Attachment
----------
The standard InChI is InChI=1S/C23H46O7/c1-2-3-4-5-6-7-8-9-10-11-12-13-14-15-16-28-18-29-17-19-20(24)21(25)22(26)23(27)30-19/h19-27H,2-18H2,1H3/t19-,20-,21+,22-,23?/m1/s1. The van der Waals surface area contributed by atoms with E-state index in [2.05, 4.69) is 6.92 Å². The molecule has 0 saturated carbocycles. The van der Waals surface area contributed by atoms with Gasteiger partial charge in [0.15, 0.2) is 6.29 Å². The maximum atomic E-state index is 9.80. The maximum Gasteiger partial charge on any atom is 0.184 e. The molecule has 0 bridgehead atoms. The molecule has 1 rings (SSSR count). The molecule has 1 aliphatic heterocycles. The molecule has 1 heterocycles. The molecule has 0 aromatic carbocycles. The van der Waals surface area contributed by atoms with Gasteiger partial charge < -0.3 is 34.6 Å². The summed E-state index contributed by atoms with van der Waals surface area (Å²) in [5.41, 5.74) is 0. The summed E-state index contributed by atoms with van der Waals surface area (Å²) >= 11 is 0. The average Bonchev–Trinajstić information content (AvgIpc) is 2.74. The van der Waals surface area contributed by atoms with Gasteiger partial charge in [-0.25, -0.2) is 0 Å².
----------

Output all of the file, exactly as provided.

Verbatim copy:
The standard InChI is InChI=1S/C23H46O7/c1-2-3-4-5-6-7-8-9-10-11-12-13-14-15-16-28-18-29-17-19-20(24)21(25)22(26)23(27)30-19/h19-27H,2-18H2,1H3/t19-,20-,21+,22-,23?/m1/s1. The van der Waals surface area contributed by atoms with E-state index in [2.05, 4.69) is 6.92 Å². The molecule has 0 saturated carbocycles. The van der Waals surface area contributed by atoms with Gasteiger partial charge in [0.15, 0.2) is 6.29 Å². The maximum atomic E-state index is 9.80. The maximum Gasteiger partial charge on any atom is 0.184 e. The molecule has 0 bridgehead atoms. The molecule has 1 rings (SSSR count). The molecule has 1 aliphatic heterocycles. The molecule has 1 heterocycles. The molecule has 0 aromatic carbocycles. The van der Waals surface area contributed by atoms with Gasteiger partial charge < -0.3 is 34.6 Å². The summed E-state index contributed by atoms with van der Waals surface area (Å²) in [5.41, 5.74) is 0. The summed E-state index contributed by atoms with van der Waals surface area (Å²) >= 11 is 0. The average Bonchev–Trinajstić information content (AvgIpc) is 2.74. The van der Waals surface area contributed by atoms with Gasteiger partial charge in [-0.25, -0.2) is 0 Å².